Being somewhat well-known, it is not unusual for me to be approached by manufacturers at the Tokyo headphone festivals, ushered into an empty corridor or behind the banners at a manufacturer’s display and asked to look at or try a prototype of an up-coming product. I’ve even been accosted in this manner in a headphone store in Tokyo the day before one of the festivals by someone who recognised me. A couple of years ago a pair of gentlemen, Danny and Desmond from Singapore approached me to ask if I’d try a pair of in-ear monitors they were going to manufacture for a fairly reasonable price. Round, like a large pill, with an nozzle exiting at 45 degrees to one side, they fitted simply and sounded good enough with my current variety of music types that I said I’d take them on the spot as they were. Not only was it unusual to find a prototype of an upcoming product from a new company that seemed to get it right, but also to meet two people whom, with everything they spoke, were completely sensible with an excellent attitude.
It turned out that both owned a high-end audio store that imported, among other things, Stax. Like Gavin Chiu of Tralucent Audio, they had set out to make their own product as a result of the dissatisfaction they felt when auditioning other available IEMs. But unlike Tralucent, they had decided to go with a completely mechanically manufactured design with a non-removable cable. This is where it gets interesting, however, as they offer two versions of the IEMs: One with a regular cable and one at around double the price with a Van Den Hul 3T cable called “The Truth”. Honestly! Jokes aside, the attention to detail on both products is absolutely outstanding.
The Answer is surprising for a high-end pair of IEMs in that the cable is permanently attached. In the case of the Truth Edition, the guys have gone to a lot of trouble to ensure that it is robust and will last a long time. Likewise the cable is designed by Van Den Hul using their 3T technology, which is likewise designed to be mechanically reliable even when wound tightly. Physically the cable is very rubbery and holds its shape well, which is necessary for it to sit well around the ears. Adjustments can be made by heating it with a hair dryer, though in use, if you examine the top of the splitter, you’ll find that it is a slidable choker. One major plus of the cable is that it is completely silent. It doesn’t transmit any noise to the ear pieces when touched or rubbing.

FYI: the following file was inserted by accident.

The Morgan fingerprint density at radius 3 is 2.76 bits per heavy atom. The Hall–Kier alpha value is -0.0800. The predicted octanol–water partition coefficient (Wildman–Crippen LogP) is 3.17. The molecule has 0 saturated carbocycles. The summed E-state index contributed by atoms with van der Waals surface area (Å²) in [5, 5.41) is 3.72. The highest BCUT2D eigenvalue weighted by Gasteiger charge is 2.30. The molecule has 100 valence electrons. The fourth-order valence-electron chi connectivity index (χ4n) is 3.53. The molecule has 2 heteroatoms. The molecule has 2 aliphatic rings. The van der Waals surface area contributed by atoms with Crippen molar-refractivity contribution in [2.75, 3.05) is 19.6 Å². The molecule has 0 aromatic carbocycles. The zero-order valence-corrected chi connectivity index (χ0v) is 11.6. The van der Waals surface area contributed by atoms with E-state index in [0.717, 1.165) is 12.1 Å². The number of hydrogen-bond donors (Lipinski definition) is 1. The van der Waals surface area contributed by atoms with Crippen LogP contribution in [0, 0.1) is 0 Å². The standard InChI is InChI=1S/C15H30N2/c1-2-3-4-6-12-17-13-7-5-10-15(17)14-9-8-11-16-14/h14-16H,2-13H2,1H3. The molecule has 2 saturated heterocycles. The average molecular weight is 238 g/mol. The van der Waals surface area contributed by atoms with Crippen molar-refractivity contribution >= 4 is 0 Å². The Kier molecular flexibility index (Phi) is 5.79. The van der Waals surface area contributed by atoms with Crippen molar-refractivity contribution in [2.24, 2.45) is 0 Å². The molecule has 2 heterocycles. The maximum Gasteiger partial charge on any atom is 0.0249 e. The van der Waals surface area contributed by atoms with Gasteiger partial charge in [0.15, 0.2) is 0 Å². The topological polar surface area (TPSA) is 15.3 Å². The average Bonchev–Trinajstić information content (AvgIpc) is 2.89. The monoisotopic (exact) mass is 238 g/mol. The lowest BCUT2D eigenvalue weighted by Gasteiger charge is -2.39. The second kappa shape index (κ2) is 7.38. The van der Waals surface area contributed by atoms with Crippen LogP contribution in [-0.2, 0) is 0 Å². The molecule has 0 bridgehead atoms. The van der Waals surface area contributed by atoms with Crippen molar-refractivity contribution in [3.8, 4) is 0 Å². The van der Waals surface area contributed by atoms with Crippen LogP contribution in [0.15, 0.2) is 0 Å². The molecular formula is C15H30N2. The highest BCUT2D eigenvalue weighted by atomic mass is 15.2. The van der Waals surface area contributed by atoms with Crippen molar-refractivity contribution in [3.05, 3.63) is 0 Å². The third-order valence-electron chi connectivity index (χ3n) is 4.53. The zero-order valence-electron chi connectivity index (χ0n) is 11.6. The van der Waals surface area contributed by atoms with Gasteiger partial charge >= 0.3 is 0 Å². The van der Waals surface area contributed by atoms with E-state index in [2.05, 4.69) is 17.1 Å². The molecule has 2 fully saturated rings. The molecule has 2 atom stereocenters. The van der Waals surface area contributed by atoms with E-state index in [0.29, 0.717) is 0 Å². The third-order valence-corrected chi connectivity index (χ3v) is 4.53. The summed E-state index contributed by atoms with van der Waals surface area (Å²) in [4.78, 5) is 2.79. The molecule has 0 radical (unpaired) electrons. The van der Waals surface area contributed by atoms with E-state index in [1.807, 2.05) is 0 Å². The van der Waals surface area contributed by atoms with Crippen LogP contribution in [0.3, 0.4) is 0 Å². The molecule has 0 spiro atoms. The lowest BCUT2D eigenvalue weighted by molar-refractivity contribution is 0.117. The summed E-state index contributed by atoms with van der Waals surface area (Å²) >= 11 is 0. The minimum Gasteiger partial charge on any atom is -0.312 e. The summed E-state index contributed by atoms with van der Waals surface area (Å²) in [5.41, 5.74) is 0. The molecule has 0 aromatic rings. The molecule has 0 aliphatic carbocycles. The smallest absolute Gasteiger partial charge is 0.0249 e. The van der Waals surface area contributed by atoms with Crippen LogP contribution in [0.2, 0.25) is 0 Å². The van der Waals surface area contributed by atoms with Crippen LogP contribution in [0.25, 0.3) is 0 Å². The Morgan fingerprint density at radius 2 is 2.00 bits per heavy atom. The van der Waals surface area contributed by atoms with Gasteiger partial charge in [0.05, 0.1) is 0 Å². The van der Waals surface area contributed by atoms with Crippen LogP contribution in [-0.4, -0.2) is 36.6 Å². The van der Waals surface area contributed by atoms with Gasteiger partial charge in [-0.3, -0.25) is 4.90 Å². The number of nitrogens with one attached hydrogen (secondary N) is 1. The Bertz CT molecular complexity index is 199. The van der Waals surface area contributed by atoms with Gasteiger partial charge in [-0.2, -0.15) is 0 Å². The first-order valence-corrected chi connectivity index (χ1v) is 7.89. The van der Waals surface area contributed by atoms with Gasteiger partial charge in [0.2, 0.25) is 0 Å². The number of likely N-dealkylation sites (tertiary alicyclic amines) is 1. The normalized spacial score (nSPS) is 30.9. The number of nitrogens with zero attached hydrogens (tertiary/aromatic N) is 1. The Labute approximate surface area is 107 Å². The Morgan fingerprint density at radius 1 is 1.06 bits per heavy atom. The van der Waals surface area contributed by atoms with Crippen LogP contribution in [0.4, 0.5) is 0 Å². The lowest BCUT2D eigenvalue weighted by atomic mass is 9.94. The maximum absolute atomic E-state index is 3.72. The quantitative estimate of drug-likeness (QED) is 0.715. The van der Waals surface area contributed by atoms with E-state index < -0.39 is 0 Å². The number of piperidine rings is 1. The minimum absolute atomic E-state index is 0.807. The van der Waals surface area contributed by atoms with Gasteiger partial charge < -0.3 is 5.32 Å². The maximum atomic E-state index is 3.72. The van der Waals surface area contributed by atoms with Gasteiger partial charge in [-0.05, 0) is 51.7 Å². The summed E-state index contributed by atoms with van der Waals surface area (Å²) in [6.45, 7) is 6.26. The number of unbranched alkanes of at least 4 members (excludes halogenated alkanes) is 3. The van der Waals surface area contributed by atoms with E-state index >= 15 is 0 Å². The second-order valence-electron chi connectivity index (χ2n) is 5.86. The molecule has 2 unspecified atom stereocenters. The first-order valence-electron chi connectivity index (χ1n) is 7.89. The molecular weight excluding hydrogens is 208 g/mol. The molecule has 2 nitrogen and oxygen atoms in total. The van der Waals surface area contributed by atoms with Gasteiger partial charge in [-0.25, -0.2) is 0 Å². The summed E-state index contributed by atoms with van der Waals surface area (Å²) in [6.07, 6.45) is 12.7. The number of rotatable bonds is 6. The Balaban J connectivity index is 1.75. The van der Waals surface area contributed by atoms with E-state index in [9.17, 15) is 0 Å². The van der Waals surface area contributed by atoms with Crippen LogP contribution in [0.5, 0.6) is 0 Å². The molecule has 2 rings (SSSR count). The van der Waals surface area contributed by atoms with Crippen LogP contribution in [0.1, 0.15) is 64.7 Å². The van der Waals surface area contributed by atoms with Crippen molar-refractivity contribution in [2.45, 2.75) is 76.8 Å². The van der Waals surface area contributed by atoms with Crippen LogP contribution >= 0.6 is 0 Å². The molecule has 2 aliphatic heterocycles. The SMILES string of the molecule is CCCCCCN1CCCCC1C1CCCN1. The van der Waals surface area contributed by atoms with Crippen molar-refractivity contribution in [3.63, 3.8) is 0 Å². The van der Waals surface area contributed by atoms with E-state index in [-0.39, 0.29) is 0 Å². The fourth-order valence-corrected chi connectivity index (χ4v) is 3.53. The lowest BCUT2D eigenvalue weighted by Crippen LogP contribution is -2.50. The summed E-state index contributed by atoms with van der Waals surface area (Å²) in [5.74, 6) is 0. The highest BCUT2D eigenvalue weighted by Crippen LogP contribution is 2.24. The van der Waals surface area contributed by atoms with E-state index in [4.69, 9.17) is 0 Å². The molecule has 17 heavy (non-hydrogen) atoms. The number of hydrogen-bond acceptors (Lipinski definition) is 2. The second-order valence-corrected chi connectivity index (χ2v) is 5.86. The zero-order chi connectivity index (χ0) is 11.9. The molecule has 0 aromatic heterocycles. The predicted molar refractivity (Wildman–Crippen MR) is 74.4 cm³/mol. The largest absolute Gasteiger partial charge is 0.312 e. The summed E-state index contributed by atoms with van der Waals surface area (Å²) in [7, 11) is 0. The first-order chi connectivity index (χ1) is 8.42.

Fast forward to 2013 and the release and the box they come in is the largest I’ve ever seen for a pair of IEMs. As well as the IEMs themselves, 6.5mm and airline socket adaptors are included, along with two cases — one more conventional 2-pouch zip case and a leather or leather-like box with magnetic latch. Three sizes of single-flange tips are included with one set of bi-flange tips. Each size in turn has three different types of tips, differentiated by colour and nozzle size, allowing the sound to be tuned to taste to some degree.
The IEM itself is pill-shaped with an angular nozzle for the earpiece, which results in a fairly shallow insertion that may not be deep enough for some. This nozzle is larger than average, similar in size to the FitEar IEMs. The tips themselves fit with differing degrees of difficulty, a result of each type having different nozzle sizes. The widest black tips pop on easily and bring out the treble more and the bass a little less. The smallest-nozzle blue tips are difficult to get on and reduce the treble peak somewhat, bringing out more mid-bass emphasis. Between black and blue are the grey “reference tuning” tips which provide more of a balance.
The overall balance of the sound is fairly typical of what you’d expect of a standard pair of “audiophile” headphones — something of a mid-bass hump and a high treble peak. With the blue tips I found the mid-bass to be a bit strong. Likewise with the black tips a bit weak. But the former may be preferable to people who listen to more modern recordings that seem to have a stronger treble. Their treble does seem a bit bright and, until they have had a sufficient number of hours of use, is a bit harsh.
Once they have had a sufficient number of hours on them, the frequency response stops fluctuating and everything starts to come good. It’s then that it really becomes apparent what Danny and Desmond have achieved with their design. Typical for good dynamic driver designs, the bass is fantastic in how it is delivered, rivalled in balanced armature designs only by the Shure SE846 and Roxannes. The mids are phenomenal, rivalling the best full-sized headphones in quality and the treble, especially with cymbals, which are notoriously tricky to get sounding right in an IEM, is unexpectedly excellent, again only bested by the latest top custom or universal IEMs that I’ve had experience with.
Switching between various IEMs on my AK240, in many respects I felt the combination was very much rivalling my main listening system for detail retrieval, which was unexpected. While proper instrument spacial positioning isn’t possible with IEMs, in other aspects there was enough separation between frequencies and sounds in all music to make for a very enjoyable listening experience.
Overall, The Answer (Truth Edition) is a very expensive pair of IEMs, but compared to the cost of other top-of-the-line universals, especially after paying for an extra, high quality cable to replace the stock cable in some cases, they are quite competitive given their outstanding quality, unique and thoughtful design and included high-quality cable.
Thanks to Danny for giving me a unit for review.